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Fourteen Hours

Fourteen Hours(1951)

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The working title of this film was The Man on the Ledge. At the film's end, the following written statement appears: "Out of past experience, the emergency rescue squad of the New York Police has developed techniques to deal with problems of this nature quietly, quickly and efficiently. For their expert advice and cooperation in the filming of this picture we are particularly grateful." Although the onscreen credits contain a standard indemnification statement asserting that the film and characters depicted are "entirely fictional," Joel Sayre's short story and the picture were based on the suicide of John William Warde. [Indemnification statements rarely appeared on Twentieth Century-Fox films at the time.] The twenty-six-year-old Warde jumped from the seventeenth floor of a New York City hotel on July 26, 1938 after a protracted attempt by police to save him. The character of "Charlie Dunnigan" was based on Charles V. Glasco, a real-life New York City policeman who tried to coax Warde inside.
       According to information in the Twentieth Century-Fox Records of the Legal Department, located at the UCLA Arts-Special Collections Library, the studio changed the film's title from The Man on the Ledge to Fourteen Hours after Warde's mother requested that they change the title so that the picture would not be as closely identified with her son. In a November 3, 1940 memo, studio production chief Darryl F. Zanuck speculated that they would have to change the film's locale to Chicago or Philadelphia to further distance it from the Warde suicide, but the released film is set in New York.
       Although the Twentieth Century-Fox Produced Scripts Collection, also located at UCLA, contains drafts of the film's screenplay written by Arnaud D'Usseau and James Gow, their work was not used in the final film. Joel Sayre, the author of the magazine story, also worked on treatments for the film, but his screenplay work was not incorporated in the completed picture.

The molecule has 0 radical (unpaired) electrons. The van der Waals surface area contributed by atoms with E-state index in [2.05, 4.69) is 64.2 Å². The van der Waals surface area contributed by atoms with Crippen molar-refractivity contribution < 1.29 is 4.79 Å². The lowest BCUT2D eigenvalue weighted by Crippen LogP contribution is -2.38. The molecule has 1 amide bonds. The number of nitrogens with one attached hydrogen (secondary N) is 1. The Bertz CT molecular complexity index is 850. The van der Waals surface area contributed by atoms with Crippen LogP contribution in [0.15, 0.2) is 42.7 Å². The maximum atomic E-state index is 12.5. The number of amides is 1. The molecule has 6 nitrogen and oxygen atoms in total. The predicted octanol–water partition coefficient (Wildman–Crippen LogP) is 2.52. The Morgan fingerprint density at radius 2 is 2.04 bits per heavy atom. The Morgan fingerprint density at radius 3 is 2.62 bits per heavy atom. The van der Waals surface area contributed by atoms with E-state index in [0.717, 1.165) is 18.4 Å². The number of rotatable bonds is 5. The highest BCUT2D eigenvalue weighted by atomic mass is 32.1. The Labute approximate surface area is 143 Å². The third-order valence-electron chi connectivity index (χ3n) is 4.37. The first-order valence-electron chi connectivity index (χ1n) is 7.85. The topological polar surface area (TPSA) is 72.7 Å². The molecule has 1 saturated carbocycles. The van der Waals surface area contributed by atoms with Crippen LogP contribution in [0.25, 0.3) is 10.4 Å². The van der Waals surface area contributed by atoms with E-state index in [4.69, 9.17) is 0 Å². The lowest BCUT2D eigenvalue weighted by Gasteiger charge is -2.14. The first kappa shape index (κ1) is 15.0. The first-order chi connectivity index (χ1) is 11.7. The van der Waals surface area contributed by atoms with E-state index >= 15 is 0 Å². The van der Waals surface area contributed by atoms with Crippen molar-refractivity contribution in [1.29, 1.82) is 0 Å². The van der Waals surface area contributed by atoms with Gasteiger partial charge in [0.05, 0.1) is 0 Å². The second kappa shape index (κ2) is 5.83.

According to a July 25, 1949 Los Angeles Mirror article, the studio purchased Sayre's story as a vehicle for Richard Widmark, who was to play "Robert." According to Hollywood Reporter news items, Robert Wagner was originally set for the role of "Danny," but was replaced by Jeffrey Hunter. The picture marked the motion picture debuts of Hunter and Grace Kelly, as well as character actress Joyce Van Patten. Fourteen Hours also marked the return to the screen of Broadway actor George MacQuarrie, who had not appeared in a film since the 1943 RKO production This Land Is Mine.
       The scripts collection contains an December 8, 1950 cutting continuity revealing that the film originally ended with "Robert" falling to his death after being frightened by the spotlight. Contemporary sources note that both endings were shot, and that it was not until just before the film's release that the studio decided to use the ending in which Robert is caught by the net and survives. As noted by contemporary sources, portions of the film were shot on location in New York City. The film received an Academy Award nomination in the Art Direction (Black-and-White) category.
       On March 23, 1953, Paul Douglas reprised his role for a Lux Radio Theatre broadcast of the story, which co-starred Terry Moore and Marvin Bryan. A one-hour television remake of the story, entitled Man on the Ledge, was telecast on December 28, 1955 on the 20th Century-Fox Hour. The television show was directed by Lewis Allen and starred Cameron Mitchell and William Gargan.